Increased Oxygen Recovery Using Plasma Pyrolysis Technology and Electrochemical Hydrogen Separation



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2023 International Conference on Environmental Systems


Currently on the International Space Station, approximately 50% of the oxygen (O2) for the crew is recovered from metabolic carbon dioxide (CO2). Maximum O2 recovery is required to reduce resupply mass for long-duration manned missions. O2 recovery is constrained by the limited availability of reactant hydrogen (H2) from water (H2O) electrolysis, and Sabatier-produced methane (CH4) is vented as a waste product resulting in a continuous loss of reactant H2. The Plasma Pyrolysis Assembly (PPA) has the potential to substantially increase O2recovery by post-processing the Sabatier-produced methane to recover H2. The PPA decomposes CH4 into predominately H¬2 and acetylene (C2H2). A separation system is needed to purify the H¬2 from the PPA stream before it is recycled back to the Sabatier reactor. Two sub-scale electrochemical H2 separation systems, developed by Skyre, Incorporated, were delivered to NASA for evaluation. This report details the results of Phase I testing and evaluation of the C2H2 removal systems.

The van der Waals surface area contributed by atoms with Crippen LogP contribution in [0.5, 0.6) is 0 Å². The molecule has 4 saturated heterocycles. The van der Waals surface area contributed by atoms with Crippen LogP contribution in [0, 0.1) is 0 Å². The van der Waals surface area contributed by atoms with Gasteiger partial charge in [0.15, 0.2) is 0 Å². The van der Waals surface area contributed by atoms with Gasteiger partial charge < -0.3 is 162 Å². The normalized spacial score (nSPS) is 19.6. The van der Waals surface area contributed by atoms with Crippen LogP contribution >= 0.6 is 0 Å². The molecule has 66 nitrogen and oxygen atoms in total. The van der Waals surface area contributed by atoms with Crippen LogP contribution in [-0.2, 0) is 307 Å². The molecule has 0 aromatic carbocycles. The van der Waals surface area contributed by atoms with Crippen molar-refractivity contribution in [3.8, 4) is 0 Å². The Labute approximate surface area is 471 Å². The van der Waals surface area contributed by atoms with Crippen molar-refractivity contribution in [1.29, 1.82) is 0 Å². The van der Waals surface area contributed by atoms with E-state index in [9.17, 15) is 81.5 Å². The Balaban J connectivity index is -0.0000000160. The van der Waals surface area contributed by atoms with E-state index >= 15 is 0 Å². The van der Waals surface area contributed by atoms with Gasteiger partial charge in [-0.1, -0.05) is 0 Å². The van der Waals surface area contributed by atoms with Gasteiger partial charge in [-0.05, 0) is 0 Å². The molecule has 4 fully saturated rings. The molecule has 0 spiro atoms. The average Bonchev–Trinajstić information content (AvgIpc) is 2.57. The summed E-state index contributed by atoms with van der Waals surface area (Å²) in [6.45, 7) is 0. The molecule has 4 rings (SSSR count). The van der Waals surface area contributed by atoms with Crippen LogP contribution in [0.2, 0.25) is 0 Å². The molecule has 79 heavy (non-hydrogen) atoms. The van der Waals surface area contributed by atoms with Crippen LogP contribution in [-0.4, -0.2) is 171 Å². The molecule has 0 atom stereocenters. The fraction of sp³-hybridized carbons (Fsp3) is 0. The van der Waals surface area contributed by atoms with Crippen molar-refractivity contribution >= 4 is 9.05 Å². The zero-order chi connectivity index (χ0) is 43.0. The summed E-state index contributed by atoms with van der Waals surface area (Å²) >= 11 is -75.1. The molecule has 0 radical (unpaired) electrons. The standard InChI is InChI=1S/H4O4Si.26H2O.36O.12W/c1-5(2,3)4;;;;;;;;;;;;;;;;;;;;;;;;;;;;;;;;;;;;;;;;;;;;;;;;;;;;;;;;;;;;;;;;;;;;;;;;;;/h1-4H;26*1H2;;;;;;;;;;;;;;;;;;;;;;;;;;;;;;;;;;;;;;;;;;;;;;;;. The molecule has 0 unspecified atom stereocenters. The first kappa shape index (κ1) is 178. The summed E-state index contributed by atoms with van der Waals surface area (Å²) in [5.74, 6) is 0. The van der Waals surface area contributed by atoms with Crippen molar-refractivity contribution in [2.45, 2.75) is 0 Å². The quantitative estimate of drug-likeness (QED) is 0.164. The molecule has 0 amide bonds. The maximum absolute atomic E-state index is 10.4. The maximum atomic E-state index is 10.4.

Kagen Crawford, NASA Marshall Space Flight Center, USA
Cara Black, NASA Marshall Space Flight Center, USA
Travis Quillen, Jacob Space Exploration Group, USA
ICES302: Physio-chemical Life Support- Air Revitalization Systems -Technology and Process Development
The 52nd International Conference on Environmental Systems was held in Calgary, Canada, on 16 July 2023 through 20 July 2023.


Oxygen Recovery, Closed-Loop, Methane Plasma Pyrolysis, Hydrogen Separation